Pubdate: Wed, 14 Dec 2005
Source: Toronto Star (CN ON)
Copyright: 2005 The Toronto Star
Author: Peter Selby


Re: Safe sites ignore harm drawn outside

Column, Dec. 9.

Once again Rosie DiManno paints addiction as another selfish
lifestyle. As a physician who treats patients with substance use
problems, I can assure you that this is not an accurate picture. By
definition, addiction is the continued use of a drug despite the harm
it causes one medically, psychologically, socially, financially, and
in every other way.

Like other chronic diseases and maladies affecting us, addiction has
genetic, environmental, social and cultural determinants. There are
parts of the brain that are "hijacked" by the drug, and breaking free
is not only a matter of willpower or attending a 21-day treatment
program. Recovery is a complex process that needs to engage people
with addictions earlier in their disease through approaches
recommended in the Toronto Drug Strategy rather than alienate them
till they hit "rock bottom."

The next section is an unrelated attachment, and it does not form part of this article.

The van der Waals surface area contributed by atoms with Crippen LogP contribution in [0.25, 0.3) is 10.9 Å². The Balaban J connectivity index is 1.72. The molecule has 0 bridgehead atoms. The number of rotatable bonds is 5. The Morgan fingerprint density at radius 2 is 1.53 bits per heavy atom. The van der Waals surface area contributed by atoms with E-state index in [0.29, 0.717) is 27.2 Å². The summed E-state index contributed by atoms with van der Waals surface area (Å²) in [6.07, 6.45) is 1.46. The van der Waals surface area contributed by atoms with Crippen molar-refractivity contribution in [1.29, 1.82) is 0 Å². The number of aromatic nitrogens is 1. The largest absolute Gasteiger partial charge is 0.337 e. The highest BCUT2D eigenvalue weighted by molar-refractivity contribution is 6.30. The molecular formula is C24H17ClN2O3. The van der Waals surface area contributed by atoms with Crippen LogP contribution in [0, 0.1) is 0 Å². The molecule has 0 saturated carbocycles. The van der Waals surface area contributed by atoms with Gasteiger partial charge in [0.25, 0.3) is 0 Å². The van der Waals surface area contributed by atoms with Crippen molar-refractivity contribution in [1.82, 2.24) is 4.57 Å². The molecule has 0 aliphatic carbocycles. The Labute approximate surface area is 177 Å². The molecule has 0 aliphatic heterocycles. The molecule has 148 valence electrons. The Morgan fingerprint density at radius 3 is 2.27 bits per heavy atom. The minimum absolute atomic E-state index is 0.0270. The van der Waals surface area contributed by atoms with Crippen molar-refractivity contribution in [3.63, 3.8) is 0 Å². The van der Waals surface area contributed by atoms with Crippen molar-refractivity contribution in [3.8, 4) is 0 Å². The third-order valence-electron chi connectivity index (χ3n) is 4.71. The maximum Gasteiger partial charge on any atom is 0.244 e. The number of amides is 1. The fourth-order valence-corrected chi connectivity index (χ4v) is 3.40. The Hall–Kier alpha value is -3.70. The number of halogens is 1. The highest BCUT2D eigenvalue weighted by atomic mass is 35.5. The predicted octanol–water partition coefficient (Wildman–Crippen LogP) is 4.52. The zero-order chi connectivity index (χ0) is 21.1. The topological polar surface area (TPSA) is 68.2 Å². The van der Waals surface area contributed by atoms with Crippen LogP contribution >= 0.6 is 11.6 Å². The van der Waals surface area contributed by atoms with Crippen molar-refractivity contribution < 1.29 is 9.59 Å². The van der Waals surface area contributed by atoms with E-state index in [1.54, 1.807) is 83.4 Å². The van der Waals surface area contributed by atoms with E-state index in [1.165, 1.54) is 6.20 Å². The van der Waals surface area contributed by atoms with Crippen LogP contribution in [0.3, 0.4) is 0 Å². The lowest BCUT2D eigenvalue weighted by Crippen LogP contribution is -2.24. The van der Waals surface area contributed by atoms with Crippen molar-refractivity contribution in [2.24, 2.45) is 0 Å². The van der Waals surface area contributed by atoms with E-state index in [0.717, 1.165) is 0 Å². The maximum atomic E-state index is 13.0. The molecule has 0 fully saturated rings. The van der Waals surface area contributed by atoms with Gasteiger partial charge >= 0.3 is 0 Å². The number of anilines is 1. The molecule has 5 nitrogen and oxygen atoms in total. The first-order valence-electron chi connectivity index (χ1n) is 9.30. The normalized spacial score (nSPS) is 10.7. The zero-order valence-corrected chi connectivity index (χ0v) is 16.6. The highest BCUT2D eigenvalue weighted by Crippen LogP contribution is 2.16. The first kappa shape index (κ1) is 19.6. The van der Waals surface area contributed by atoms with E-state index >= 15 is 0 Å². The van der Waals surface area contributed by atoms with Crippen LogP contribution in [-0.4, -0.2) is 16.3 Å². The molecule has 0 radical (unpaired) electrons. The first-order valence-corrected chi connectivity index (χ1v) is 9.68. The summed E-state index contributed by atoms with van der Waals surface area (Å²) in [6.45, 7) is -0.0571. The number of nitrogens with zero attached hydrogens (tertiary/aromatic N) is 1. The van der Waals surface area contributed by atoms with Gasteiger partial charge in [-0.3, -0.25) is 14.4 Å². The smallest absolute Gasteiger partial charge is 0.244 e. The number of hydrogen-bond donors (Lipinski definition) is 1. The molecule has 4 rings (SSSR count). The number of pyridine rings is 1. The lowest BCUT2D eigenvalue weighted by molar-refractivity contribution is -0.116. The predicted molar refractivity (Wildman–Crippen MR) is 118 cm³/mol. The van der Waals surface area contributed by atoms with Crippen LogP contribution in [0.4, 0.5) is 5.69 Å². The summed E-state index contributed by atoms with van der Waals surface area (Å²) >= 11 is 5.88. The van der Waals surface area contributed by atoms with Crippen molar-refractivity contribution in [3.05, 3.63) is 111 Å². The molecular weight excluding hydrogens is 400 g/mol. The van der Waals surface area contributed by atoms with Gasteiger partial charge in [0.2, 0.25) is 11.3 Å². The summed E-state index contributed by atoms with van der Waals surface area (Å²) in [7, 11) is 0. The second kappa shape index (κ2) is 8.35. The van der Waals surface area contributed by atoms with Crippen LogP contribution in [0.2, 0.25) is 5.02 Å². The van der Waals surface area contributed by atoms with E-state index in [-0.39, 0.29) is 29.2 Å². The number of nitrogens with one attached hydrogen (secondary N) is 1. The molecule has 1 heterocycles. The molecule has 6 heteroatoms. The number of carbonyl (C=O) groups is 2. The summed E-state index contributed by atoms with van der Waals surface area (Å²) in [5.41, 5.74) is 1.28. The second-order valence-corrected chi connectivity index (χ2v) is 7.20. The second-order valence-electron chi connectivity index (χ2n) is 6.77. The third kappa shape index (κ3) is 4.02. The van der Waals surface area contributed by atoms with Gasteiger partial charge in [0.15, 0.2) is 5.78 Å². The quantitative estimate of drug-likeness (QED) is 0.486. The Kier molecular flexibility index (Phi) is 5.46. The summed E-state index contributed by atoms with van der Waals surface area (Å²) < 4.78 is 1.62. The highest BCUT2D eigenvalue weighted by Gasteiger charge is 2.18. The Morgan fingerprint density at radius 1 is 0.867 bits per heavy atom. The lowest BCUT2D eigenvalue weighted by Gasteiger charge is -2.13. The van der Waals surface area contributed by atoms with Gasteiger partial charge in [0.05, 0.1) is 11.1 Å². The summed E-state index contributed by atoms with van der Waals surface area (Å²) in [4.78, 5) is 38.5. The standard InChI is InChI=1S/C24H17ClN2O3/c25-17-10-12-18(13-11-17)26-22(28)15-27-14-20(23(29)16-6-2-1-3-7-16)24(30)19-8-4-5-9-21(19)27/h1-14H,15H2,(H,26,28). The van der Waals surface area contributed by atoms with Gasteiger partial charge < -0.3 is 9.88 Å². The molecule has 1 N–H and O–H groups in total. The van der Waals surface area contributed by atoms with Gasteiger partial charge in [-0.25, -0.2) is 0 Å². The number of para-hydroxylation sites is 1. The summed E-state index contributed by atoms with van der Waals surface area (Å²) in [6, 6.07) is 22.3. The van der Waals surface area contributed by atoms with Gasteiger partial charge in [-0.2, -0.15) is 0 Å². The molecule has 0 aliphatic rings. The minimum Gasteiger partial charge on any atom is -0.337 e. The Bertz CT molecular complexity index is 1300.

The other point I must take issue with is DiManno's claim that Toronto
should not even examine the feasibility of a safe consumption site
because she is convinced it would attract crime.

In Vancouver, the police are encouraging the use of their safe
consumption sites as a positive alternative to the consumption of
drugs in public spaces. Research in other jurisdictions shows that
these sites actually help to reduce public disorder; a feasibility
study would tell us if such a site would suit the drug situation in
Toronto or not.

It has been the short-sightedness of several jurisdictions in not
supporting comprehensive needle exchange programs that led to the
explosion of the HIV epidemic in injection users. The current rates of
HIV in Toronto's injection population have remained below 10 per cent
for the last decade largely due to reduced needle sharing and we
intend to keep it that way.

Built on a broad consultation process, the Toronto Drug Strategy takes
a comprehensive approach to a very complex health and social problem,
making 66 informed recommendations based on the four pillars of
prevention, harm reduction, treatment and enforcement. The strategy
deserves to be passed by council in its entirety.

Dr. Peter Selby, Clinical Director, Addictions Program, CAMH,
University of Toronto 
- ---
MAP posted-by: Richard Lake